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In the wake of the Boston Marathon bombings, hundreds of letters, flags and especially running shoes became powerful symbols at the makeshift memorial in Copley Square. Now, after months in storage, a sampling of artifacts is on display in an exhibit at the Boston Public Library.
With the threat of rain last May, archivists started gathering up the most fragile paper notes and posters in Copley Square. The rest of the Boston bombing memorial was taken down last June, and thousands of objects were transported to two storage facilities — one owned by Iron Mountain, another run by the city of Boston.
It was at the cavernous City Archives in West Roxbury where I met archivist Marta Crilly and curator Rainey Tisdale. The temperature-controlled warehouse is home to rows of towering, gray industrial shelving. The boxes containing items from the bombing memorial bear labels such as "origami cranes," "bibs" and "drawings." Crilly stops to unfurl a khaki green piece of fabric.
"This is a flag from a run that happened at Bagram Airfield in Afghanistan," she explained. The flag is stitched with letters that spell out "In Memory of the Boston Fallen." Beneath those words are signatures from U.S. service men and women.
After the bombing, Crilly says, the mayor’s office received over 1,800 pieces of mail. She and the other archivists have been handling the vast collection for months and a few hundred items go on view at the Boston Public Library Monday as part of an exhibit titled "Dear Boston."
"I think our entire staff has had very difficult moments," Crilly said, stopping for a moment to hold back tears. "And we feel it’s very important for the people of Boston, and anyone who was in any way impacted by this event, to see these objects."
The exhibit's title is a reference to the messages that poured in from all over the world after the bombing.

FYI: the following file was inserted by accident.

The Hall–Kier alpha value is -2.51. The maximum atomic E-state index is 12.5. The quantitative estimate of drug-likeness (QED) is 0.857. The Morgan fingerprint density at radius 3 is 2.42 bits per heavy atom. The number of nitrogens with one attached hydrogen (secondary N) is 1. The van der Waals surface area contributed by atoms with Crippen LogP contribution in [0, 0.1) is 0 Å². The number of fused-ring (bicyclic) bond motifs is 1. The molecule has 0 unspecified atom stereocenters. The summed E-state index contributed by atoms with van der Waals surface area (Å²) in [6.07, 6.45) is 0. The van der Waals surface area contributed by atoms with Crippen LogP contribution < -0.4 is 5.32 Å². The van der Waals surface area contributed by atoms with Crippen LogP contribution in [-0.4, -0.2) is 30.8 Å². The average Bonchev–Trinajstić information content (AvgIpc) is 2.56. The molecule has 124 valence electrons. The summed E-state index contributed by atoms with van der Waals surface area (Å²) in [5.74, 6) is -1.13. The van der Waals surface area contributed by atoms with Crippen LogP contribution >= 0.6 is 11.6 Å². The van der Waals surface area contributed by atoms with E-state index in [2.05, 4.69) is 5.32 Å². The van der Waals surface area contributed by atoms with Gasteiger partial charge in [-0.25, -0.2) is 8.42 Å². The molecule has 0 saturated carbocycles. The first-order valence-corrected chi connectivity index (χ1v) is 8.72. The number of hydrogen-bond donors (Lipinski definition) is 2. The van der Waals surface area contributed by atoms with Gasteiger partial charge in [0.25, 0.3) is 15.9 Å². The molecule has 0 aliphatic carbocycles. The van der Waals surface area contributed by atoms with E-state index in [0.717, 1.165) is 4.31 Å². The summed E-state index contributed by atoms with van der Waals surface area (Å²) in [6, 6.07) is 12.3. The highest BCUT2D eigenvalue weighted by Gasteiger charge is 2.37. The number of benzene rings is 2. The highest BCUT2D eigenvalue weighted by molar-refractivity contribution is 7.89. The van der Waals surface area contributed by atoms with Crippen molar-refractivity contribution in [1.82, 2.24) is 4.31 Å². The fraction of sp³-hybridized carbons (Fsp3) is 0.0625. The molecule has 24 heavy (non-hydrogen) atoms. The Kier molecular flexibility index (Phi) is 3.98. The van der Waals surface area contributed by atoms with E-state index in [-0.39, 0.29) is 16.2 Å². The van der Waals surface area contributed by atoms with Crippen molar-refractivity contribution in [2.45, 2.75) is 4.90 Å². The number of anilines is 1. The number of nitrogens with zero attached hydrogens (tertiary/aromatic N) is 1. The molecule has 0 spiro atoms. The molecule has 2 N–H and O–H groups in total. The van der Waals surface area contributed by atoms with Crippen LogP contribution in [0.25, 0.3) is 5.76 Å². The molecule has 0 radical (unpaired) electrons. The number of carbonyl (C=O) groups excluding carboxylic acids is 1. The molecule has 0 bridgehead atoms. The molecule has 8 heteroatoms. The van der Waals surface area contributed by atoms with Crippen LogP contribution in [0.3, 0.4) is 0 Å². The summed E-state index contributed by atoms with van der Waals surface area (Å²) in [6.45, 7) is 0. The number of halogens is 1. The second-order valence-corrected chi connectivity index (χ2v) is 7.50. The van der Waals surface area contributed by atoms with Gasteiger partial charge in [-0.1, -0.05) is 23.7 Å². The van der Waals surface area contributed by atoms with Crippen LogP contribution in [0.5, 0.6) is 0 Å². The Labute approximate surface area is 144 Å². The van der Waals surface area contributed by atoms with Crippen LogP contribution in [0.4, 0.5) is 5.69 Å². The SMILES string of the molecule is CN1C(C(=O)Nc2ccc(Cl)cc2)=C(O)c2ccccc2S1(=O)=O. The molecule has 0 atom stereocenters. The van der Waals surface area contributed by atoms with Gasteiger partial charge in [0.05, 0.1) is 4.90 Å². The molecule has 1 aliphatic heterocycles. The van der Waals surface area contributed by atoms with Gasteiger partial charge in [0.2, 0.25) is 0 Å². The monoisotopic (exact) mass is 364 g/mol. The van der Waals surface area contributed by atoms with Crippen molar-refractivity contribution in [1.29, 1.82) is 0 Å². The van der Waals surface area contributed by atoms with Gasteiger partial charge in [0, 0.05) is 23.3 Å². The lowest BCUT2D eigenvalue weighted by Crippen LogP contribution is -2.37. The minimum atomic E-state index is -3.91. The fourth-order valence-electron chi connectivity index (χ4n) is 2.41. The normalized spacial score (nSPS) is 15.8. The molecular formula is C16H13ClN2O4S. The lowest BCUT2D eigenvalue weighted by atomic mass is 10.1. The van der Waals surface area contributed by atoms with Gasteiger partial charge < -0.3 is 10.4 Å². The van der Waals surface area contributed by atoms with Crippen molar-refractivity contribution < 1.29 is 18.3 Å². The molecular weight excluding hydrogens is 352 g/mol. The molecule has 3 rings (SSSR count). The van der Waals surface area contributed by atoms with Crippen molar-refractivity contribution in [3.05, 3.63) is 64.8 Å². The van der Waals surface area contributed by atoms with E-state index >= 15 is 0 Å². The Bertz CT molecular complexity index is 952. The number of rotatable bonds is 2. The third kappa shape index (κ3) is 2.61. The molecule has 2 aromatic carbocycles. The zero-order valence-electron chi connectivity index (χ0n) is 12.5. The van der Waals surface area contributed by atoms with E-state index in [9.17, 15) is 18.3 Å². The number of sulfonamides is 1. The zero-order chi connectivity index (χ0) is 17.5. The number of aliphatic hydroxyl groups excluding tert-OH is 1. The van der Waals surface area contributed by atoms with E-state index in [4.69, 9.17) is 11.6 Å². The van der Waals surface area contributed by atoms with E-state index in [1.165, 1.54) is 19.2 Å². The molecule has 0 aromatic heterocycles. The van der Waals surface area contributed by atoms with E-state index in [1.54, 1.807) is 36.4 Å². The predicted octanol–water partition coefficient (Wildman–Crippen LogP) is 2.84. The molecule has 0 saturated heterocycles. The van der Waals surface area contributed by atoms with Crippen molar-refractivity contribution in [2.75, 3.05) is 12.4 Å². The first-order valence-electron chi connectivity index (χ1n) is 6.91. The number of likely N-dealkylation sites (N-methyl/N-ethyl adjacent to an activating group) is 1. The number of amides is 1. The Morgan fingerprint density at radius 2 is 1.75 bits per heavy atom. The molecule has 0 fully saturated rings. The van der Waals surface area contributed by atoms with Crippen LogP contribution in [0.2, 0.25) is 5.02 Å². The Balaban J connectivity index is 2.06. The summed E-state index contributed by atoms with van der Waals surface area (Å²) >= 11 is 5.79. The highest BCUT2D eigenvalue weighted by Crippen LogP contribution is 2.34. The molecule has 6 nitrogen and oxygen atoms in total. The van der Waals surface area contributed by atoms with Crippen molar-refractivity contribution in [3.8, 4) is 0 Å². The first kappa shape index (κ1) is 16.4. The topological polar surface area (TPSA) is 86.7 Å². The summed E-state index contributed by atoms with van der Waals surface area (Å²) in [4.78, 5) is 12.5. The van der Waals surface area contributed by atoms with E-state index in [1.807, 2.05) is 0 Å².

"Each piece that was left there at Copley Square was a form of communication, human being to human being," curator Tisdale said. "Seattle stands with Boston, Istanbul stands with Boston, Canada stands with Boston. But also Weymouth stands with Boston, Hingham stands with Boston, Springfield stands with Boston."
Tisdale specializes in urban history. During the April 19 lockdown and manhunt, she was calling colleagues in the museum and archive community to talk about their responsibility to preserve history as it was happening. Tisdale got the green light for the exhibit in February, which didn’t leave the curator, who usually works for city museums, much time to divine a narrative.
"Often the collections we’re working with it’s really a struggle to find the emotion and story in the object and bring it to the surface," Tisdale explained. "And this is a completely different kind of collection. The emotion is right there at the surface, if anything it’s overwhelming. And I think perhaps the shoes were the most intense."
As Tisdale sifted through 134 boxes of running shoes, considering each of the more than 600 sneakers one by one, she started thinking about memorials that sprang up in other cities after national tragedies like 9/11 and the Sandy Hook Elementary School shooting.